A lush, dramatic biographical novel of one of the most glamorous and alluring legends of Hollywood’s golden age, Marlene Dietrich—from the gender-bending cabarets of Weimar Berlin to the lush film studios of Hollywood, a sweeping story of passion, glamour, ambition, art, and war from the author of Mademoiselle Chanel.
Raised in genteel poverty after the First World War, Maria Magdalena Dietrich dreams of a life on the stage. When a budding career as a violinist is cut short, the willful teenager vows to become a singer, trading her family’s proper, middle-class society for the free-spirited, louche world of Weimar Berlin’s cabarets and drag balls. With her sultry beauty, smoky voice, seductive silk cocktail dresses, and androgynous tailored suits, Marlene performs to packed houses and becomes entangled in a series of stormy love affairs that push the boundaries of social convention.
For the beautiful, desirous Marlene, neither fame nor marriage and motherhood can cure her wanderlust. As Hitler and the Nazis rise to power, she sets sail for America. Rivaling the success of another European import, Greta Garbo, Marlene quickly becomes one of Hollywood’s leading ladies, starring with legends such as Gary Cooper, John Wayne, and Cary Grant. Desperate for her return, Hitler tries to lure her with dazzling promises. Marlene instead chooses to become an American citizen, and after her new nation is forced into World War II, she tours with the USO, performing for thousands of Allied troops in Europe and Africa.
But one day she returns to Germany. Escorted by General George Patton himself, Marlene is heartbroken by the war’s devastation and the evil legacy of the Third Reich that has transformed her homeland and the family she loved.
An enthralling and insightful account of this extraordinary legend, Marlene reveals the inner life of a woman of grit, glamour, and ambition who defied convention, seduced the world, and forged her own path on her own terms.
William Morrow Paperbacks, 9780062406071, 432pp.
Publication Date: December 13, 2016
About the Author
C. W. Gortner is the author of many bestselling historical novels—including Mademoiselle Chanel—which have been published in more than twenty countries. He lives in San Francisco.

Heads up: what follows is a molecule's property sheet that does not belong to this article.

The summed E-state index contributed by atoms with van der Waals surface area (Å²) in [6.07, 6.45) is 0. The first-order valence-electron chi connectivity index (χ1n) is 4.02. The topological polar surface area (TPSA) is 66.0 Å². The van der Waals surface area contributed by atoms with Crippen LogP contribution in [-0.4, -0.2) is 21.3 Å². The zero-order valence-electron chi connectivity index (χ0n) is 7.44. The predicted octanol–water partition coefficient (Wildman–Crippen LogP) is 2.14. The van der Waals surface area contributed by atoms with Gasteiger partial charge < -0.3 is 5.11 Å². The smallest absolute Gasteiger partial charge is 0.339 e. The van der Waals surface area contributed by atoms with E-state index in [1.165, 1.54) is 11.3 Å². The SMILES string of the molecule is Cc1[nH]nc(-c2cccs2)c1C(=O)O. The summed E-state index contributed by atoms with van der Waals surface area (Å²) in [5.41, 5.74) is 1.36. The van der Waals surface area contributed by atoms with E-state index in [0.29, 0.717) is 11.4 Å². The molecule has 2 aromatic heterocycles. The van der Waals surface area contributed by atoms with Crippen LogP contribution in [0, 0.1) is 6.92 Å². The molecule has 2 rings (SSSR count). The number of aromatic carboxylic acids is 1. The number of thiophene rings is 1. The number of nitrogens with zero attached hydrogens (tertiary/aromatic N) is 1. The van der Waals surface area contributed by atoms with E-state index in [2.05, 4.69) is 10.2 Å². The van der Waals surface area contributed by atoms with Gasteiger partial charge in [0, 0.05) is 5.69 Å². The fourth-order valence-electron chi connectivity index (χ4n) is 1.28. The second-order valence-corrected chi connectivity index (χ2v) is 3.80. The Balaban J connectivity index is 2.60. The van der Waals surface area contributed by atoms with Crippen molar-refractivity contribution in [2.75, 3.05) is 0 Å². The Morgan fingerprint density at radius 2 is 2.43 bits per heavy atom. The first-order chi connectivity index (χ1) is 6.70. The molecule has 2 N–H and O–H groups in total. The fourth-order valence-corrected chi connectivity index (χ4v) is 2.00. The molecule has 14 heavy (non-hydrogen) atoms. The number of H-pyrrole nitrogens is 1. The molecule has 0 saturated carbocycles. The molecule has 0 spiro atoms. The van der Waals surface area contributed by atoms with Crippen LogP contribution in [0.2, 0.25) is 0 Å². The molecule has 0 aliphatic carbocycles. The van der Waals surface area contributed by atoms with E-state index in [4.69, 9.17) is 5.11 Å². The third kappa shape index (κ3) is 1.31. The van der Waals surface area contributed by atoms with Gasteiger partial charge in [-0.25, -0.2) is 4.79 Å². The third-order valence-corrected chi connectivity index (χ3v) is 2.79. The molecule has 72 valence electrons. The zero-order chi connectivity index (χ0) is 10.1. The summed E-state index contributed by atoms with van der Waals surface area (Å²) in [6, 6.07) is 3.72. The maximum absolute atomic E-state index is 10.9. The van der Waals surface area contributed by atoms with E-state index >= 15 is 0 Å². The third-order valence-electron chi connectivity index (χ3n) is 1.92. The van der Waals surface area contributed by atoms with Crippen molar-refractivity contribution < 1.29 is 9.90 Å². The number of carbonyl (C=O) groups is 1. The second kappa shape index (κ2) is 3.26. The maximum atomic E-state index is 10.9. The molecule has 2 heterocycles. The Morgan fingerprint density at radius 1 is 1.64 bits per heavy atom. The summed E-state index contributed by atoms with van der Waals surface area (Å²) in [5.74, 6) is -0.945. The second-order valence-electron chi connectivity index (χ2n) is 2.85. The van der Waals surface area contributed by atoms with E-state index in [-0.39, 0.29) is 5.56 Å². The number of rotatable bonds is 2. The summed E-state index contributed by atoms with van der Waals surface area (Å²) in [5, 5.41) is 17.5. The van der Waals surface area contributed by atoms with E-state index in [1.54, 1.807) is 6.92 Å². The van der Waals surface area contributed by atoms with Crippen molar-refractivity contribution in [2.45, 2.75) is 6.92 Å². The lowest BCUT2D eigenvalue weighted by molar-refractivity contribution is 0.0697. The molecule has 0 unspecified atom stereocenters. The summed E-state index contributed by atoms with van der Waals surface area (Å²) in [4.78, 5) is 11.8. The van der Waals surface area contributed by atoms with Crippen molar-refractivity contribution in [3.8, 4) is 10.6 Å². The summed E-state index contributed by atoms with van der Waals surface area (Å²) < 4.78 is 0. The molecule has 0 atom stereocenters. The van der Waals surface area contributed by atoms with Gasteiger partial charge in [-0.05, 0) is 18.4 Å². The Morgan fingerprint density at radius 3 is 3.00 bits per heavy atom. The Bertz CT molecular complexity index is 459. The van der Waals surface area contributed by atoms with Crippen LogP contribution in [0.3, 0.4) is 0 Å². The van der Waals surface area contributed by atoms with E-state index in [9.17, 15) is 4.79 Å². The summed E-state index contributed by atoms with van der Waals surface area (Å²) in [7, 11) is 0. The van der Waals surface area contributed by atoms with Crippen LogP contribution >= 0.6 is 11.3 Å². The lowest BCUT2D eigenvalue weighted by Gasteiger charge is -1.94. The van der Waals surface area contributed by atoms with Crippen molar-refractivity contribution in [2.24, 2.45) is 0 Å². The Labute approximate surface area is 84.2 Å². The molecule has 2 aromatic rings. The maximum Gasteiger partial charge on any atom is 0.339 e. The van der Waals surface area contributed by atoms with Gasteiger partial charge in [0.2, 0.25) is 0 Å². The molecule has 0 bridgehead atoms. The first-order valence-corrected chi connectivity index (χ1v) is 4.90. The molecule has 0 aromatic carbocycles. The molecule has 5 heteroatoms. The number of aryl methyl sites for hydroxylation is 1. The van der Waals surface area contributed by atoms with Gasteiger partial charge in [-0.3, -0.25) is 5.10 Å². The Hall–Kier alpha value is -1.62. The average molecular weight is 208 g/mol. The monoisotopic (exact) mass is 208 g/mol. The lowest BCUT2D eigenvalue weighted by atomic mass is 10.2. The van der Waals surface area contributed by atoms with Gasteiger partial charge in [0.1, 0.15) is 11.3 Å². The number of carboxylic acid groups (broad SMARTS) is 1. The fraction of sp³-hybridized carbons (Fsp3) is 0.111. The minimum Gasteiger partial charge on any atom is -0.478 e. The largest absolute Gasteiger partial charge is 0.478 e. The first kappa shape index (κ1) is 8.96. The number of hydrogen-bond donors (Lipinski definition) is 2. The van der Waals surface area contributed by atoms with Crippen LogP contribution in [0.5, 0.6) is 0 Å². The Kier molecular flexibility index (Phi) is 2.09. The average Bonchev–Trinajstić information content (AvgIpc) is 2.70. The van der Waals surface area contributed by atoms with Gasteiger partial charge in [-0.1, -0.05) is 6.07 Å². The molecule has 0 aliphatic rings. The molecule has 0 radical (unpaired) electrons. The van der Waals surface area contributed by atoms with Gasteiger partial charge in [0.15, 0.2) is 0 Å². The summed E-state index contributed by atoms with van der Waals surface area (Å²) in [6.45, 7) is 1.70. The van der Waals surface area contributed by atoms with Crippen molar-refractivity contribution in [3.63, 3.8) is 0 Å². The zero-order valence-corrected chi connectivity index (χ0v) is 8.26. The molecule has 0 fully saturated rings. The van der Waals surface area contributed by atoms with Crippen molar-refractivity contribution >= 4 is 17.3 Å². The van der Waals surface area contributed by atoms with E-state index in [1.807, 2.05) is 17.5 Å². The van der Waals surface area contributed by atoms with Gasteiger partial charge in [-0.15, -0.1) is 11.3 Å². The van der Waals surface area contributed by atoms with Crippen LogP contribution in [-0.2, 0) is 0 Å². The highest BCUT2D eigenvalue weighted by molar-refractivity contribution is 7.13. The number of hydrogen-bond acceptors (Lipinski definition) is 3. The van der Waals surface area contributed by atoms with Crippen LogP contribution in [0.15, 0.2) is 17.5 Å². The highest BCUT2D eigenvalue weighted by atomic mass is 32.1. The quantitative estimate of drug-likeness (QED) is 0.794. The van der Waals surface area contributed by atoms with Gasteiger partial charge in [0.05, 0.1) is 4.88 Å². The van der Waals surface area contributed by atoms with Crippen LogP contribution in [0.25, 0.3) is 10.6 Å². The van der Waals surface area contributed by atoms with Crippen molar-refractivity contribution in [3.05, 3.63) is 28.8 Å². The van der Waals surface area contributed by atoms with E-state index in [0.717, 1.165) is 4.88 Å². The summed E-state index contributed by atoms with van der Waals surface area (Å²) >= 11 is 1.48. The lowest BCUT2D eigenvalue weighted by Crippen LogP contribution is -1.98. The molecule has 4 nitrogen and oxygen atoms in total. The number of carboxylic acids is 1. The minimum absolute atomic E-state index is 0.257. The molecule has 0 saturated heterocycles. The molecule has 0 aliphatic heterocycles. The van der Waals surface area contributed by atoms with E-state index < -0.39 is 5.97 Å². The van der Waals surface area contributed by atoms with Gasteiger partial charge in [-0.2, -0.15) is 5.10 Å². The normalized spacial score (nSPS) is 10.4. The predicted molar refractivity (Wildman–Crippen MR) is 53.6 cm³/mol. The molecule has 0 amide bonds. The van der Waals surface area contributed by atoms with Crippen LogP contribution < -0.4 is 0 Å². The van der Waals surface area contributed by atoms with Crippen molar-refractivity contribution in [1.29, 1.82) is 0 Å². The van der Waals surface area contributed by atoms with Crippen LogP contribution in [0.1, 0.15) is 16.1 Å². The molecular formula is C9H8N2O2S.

Conversation Starters from ReadingGroupChoices.com
1. Marlene’s mother is stern and very strict about correct manners and work ethic: “Tu etwas was her motto: ‘Do something.’ We’d learned that idleness was the worst sin of all, one we must avoid at any cost.” Marlene rebels against her mother’s rigidity, but does she reject her mother’s obsession with hard work or imitate it?
2. Marlene’s grandmother tells her: “Beauty is fleeting. We must enjoy what we have before time steals it away.” Is that good advice? How does Marlene use it as she goes through life?
3. Why does Marlene blossom in Weimar Berlin? And why does she thrive in Hollywood, despite being an immigrant with limited English? What about each place suits her, personally and professionally?
4. When Gary Cooper asks Marlene if she loves her husband she says, “Yes. I do. There are many kinds of love.” Do you think he would say the same about their marriage? What keeps Marlene and Rudi together when there are so many other lovers in their lives?
5. Marlene has many love affairs with both men and women and never apologizes for it. Are we meant to admire this or condemn it?
6. Marlene says of her relationship with her only child, Maria: “I fought against the remorseful guilt that I’d not been a very good mother. I hadn’t meant to neglect her, for I loved her so much, but I’d done just that. I’d…never solicited her opinions, afraid of her answers, which might mean I’d have to cease living my life that way.” Did Marlene pursue her career at her daughter’s expense? Would a male screen star have done the same and felt guilty about it? Why was motherhood so difficult for Marlene?
7. Was Marlene right to deny knowing her sister Liesl when she discovers that she’d been living a privileged life while her husband worked in a concentration camp? Why does she ultimately change her mind and grudgingly acknowledge their relationship? What would you have done in her shoes?
8. When Marlene sees her mother in post-war Berlin, her mother tells her “We are not responsible. We are good Germans. Some of us have always been good Germans.” What does it mean to be a “good German?” Why does she believe Marlene to be one as well?
9. Why do you think C. W. Gortner chose to end the novel with Marlene finally meeting the elusive Greta Garbo? What did that moment mean to Marlene? What did it mean to you, the reader?
10. Marlene Dietrich famously said that “I am, at heart, a gentleman.” Now that you’ve read part of her life story, what do you think she meant by that?